Is my organisation ready for a salesperson?
May 6, 2022 - min. read
Are you about to hire a salesperson for your tech business? Great! It’s an important step for the further growth of your company. This step can turn out very well, but it can also have negative consequences if you don’t prepare your company properly.
Have you got a clear sales plan for your new salesperson? If not, it often leads to chaos, poor communication and missed targets… Then it’s all too easy to blame the brand-new salesperson, when in fact it was your preparation that left much to be desired.
The consequences? Your salesperson will have to do the preparations personally in the first months and won’t be able sell anything. So, before you hire a salesperson, ask yourself: is my company ready for it?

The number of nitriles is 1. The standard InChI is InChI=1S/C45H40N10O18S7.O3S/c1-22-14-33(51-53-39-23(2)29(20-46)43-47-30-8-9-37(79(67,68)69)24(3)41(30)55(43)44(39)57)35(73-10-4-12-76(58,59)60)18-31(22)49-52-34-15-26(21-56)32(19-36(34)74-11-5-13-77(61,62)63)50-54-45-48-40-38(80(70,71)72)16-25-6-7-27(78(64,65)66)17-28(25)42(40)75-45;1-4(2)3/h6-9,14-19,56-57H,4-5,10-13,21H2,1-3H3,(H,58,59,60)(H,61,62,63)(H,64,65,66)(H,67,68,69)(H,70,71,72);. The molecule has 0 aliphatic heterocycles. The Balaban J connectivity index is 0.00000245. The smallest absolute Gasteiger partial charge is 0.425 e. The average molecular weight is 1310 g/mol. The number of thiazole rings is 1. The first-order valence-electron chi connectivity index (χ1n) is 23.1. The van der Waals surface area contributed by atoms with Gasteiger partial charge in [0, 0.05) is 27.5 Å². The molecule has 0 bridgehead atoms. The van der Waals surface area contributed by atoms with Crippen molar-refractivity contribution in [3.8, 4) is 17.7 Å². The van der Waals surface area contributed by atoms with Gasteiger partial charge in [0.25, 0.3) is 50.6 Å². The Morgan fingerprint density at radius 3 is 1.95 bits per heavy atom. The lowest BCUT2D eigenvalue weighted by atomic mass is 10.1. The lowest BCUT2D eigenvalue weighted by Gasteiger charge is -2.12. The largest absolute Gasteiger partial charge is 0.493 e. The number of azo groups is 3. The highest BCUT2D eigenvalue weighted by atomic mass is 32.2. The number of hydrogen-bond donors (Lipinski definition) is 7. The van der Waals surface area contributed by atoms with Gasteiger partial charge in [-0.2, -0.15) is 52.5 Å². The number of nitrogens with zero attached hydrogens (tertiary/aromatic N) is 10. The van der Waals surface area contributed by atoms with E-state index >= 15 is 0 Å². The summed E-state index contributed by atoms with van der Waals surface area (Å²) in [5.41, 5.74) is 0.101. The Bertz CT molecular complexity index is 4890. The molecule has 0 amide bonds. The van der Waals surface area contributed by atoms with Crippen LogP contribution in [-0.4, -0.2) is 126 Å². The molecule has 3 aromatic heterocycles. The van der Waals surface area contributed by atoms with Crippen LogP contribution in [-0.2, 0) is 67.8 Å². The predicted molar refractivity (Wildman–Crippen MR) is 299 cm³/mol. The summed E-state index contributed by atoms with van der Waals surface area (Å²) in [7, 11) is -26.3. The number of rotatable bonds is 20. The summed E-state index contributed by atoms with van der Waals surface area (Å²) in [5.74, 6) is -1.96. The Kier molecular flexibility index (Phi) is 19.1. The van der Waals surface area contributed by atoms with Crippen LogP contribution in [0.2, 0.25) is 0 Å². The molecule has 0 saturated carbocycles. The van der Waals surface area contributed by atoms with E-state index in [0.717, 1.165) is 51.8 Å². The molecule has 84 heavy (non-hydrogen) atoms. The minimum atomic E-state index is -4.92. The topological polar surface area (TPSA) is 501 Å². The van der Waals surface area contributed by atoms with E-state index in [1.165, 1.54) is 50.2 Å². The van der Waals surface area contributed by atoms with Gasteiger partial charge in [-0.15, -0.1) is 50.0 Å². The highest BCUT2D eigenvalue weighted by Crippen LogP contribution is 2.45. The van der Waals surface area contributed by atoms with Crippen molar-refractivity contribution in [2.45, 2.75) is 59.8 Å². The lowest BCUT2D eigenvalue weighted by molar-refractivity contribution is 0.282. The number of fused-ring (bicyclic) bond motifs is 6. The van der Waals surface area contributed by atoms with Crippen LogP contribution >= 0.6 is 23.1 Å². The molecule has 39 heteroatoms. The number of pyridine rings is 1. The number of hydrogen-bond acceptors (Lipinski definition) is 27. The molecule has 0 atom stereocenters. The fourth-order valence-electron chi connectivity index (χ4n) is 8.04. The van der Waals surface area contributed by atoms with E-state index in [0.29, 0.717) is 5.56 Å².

No idea where to start? Below, we tell you when it’s time to hire a salesperson and what you should pay attention to in order to get started quickly, efficiently and effectively!
When should you think about hiring a salesperson?
There are a number of scenarios in which it could be useful to hire a salesperson:
Your corporate network is ‘commercially exhausted’
Is your company’s managers’ or owners’ immediate network commercially exhausted? Is there no longer any potential to generate new business within this network? If so, an experienced salesperson can help expand your existing network or explore other networks.
All your turnover comes from existing customers (possibly few in number)